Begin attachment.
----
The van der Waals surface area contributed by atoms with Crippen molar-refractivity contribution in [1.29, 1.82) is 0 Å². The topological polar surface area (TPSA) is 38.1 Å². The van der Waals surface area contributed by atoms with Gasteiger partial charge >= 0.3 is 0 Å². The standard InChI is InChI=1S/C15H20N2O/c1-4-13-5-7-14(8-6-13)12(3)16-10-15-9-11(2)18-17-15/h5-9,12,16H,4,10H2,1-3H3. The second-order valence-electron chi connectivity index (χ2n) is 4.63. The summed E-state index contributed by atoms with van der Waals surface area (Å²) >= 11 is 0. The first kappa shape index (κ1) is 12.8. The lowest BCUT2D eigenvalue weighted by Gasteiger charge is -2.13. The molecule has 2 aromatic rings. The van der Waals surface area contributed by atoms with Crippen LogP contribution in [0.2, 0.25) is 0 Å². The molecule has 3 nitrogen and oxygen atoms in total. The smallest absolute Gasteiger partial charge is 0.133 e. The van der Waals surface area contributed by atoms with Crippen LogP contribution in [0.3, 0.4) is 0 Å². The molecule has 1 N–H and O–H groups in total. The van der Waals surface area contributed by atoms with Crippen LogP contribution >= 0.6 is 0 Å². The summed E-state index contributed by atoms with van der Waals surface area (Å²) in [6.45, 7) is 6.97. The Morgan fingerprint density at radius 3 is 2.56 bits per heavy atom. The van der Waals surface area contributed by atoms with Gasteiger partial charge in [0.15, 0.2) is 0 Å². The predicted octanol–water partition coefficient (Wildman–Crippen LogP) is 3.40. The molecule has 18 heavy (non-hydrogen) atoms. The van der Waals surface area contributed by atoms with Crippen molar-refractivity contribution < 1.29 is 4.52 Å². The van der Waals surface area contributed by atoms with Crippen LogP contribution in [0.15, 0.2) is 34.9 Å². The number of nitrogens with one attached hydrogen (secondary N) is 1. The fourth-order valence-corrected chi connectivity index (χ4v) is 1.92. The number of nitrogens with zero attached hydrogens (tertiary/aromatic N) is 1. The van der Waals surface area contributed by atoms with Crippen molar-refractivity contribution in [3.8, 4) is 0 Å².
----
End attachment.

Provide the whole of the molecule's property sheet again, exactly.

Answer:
The van der Waals surface area contributed by atoms with Crippen molar-refractivity contribution in [1.29, 1.82) is 0 Å². The topological polar surface area (TPSA) is 38.1 Å². The van der Waals surface area contributed by atoms with Gasteiger partial charge >= 0.3 is 0 Å². The standard InChI is InChI=1S/C15H20N2O/c1-4-13-5-7-14(8-6-13)12(3)16-10-15-9-11(2)18-17-15/h5-9,12,16H,4,10H2,1-3H3. The second-order valence-electron chi connectivity index (χ2n) is 4.63. The summed E-state index contributed by atoms with van der Waals surface area (Å²) >= 11 is 0. The first kappa shape index (κ1) is 12.8. The lowest BCUT2D eigenvalue weighted by Gasteiger charge is -2.13. The molecule has 2 aromatic rings. The van der Waals surface area contributed by atoms with Crippen LogP contribution in [0.2, 0.25) is 0 Å². The molecule has 3 nitrogen and oxygen atoms in total. The smallest absolute Gasteiger partial charge is 0.133 e. The van der Waals surface area contributed by atoms with Crippen LogP contribution in [0.3, 0.4) is 0 Å². The molecule has 1 N–H and O–H groups in total. The van der Waals surface area contributed by atoms with Crippen LogP contribution >= 0.6 is 0 Å². The summed E-state index contributed by atoms with van der Waals surface area (Å²) in [6.45, 7) is 6.97. The Morgan fingerprint density at radius 3 is 2.56 bits per heavy atom. The van der Waals surface area contributed by atoms with Gasteiger partial charge in [0.15, 0.2) is 0 Å². The predicted octanol–water partition coefficient (Wildman–Crippen LogP) is 3.40. The molecule has 18 heavy (non-hydrogen) atoms. The van der Waals surface area contributed by atoms with Crippen molar-refractivity contribution < 1.29 is 4.52 Å². The van der Waals surface area contributed by atoms with Crippen LogP contribution in [0.15, 0.2) is 34.9 Å². The number of nitrogens with one attached hydrogen (secondary N) is 1. The fourth-order valence-corrected chi connectivity index (χ4v) is 1.92. The number of nitrogens with zero attached hydrogens (tertiary/aromatic N) is 1. The van der Waals surface area contributed by atoms with Crippen molar-refractivity contribution in [3.8, 4) is 0 Å².